In 2017, Sushi Masuda was being rewarded for 2 Michelin Stars. Chef Masuda’s main motto in serving dishes is to ensure the freshness or the ingredients. Thus, Chef Masuda chooses the best fish that is specially caught daily and is particular about the texture and moisture of the rice and other ingredients. Not only that, all the sushi is served at a controlled temperature to ensure a perfect blend of the texture and tenderness. Masuda has been popular since the visit of President Obama. Thus, you’re recommend to make reservations before going there.
Location: B1F,5-8-11, Minami Aoyama, Minato-ku, Tokyo
Hours: Lunch 12:00~14:00, Dinner 17:30~22:00 (Closed on Sundays)
Sushi Fujita is located near the Higashi-Ginza Station. Since it’s always visited by foreign visitors, its staff can speak fluent English. Sushi Fujita provides a wide variety of choices, which include specially made sushi, two chef courses and several a-la-carte dishes. The rice here is specially added to taste with homemade sauce and the tamagoyaki is also a must-eat dish.
Location: 1F, Niiyama Bldg., 3-13-5, Ginza, Chuo-ku, Tokyo.
Hours: Lunch 11:30~14:30, Dinner 17:30~23:00 (Closed on Tuesdays)
Needless to say, Sushi Dai’s ingredients are the freshest of all due to its excellent location at the Tsukiji area. Sushi Dai is especially well-known for its Edo-style sushi, which results in the long queue in front of its restaurant. Since Sushi Dai has moved to a new place, it now provides stools for its customers rather than standing in a long queue at the old location. Each set of sushi meals merely cost around 2,000-3,000 yen while the Omakase (chef course) which that consists of nigiri sushi, a roll, eggs, and a bonus sushi costs around 4,000 yen. The freshness of food plus the good value of price would definitely make you feel worthwhile for the long queue!
Location: Toyosu, 6 Chome−5−1, Koto City
Hours: 10:30 a.m. ~4:00 a.m. next day, Monday to Saturday; 11:00 a.m. ~10:00 p.m. on Sundays and national holidays
Sushi Kanesaka is a Michelin star restaurant located in the Ginza district. Its interior is being traditionally decorated, which gives customers a feeling of travelling back time to the ancient period. The interior design is so artistic that it is decorated with flowers in flower vases of the Muromachi period. Sushi Kanesaka primarily serves Edo-style sushi, which is Japanese authentic sushi with fresh ingredients bought daily from the Tsukiji Market. The signature dish here is the cooked swordfish with Japanese radish where it is tender and buttery without covering the freshness of the swordfish. Although the cost is a bit pricey, but the wonderful merge of top-notch Japanese rice and the fresh ingredients would definitely make it worthwhile.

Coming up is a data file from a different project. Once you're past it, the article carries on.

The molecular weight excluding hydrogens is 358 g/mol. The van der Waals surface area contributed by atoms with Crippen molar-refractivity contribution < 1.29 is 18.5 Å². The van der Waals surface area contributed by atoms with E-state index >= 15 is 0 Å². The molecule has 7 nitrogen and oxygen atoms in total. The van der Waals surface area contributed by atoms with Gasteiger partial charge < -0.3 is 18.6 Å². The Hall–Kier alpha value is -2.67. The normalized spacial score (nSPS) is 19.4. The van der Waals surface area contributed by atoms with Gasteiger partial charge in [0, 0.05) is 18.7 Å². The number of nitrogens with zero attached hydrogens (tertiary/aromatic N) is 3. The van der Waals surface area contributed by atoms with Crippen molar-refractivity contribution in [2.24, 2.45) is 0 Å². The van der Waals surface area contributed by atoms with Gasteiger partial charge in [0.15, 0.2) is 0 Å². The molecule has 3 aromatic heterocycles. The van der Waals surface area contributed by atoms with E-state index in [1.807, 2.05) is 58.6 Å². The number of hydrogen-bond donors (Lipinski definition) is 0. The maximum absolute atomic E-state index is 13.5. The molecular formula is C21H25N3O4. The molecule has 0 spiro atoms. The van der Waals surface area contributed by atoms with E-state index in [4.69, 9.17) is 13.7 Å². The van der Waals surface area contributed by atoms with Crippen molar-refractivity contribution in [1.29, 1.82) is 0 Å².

Location: B1/F Misuzu Bldg, 8-10-3 Ginza Chuo-ku, Tokyo.
Hours: Lunch 11:30~13:00, Dinner 17:00~22:00
Asakusa Sushi Ken is the first restaurant in Tokyo that serves Halal sushi, which means Muslim visitors can also savour the sushi there. The ingredients for making sushi changes according to the seasonal changes. Chef recommendations include the broiled large toro (tuna belly) sushi, boiled live prawn sushi, omelet sushi and pickles roll.
Location: 2-11-4 Asakusa, Taito-ku, Tokyo.
Hours: Lunch 11: 30~16: 00, Dinner 16: 00~23: 30 Monday-Saturday; Lunch 11: 30~15: 00, Dinner 15: 00~22: 00 on Sundays and national holidays
One of the highlights of sushi take is the chef is a female. It is completely different to the male chefs that we usually see in the Japanese restaurants. Her knife skills are trained to perfection and she excels in serving silver fish and shellfish. The advantages of eating here are the affordable price and the easily made reservations.
Location: 7-6-5 Ginza Ishii Kishuya Bldg 4F, Chuo-ku, Tokyo
Hours: 17:00~23:00 (Closed on Wednesday)
All in all, it’s better to make reservations before going to these sushi restaurants because some are really difficult to get in!
A freelance Chinese columnist/translator currently living and working in Tokyo, Japan. I’m fascinated to see new places and experience the beauty, food and people of different regions. I travel from time to time around Japan and love to share all these experiences.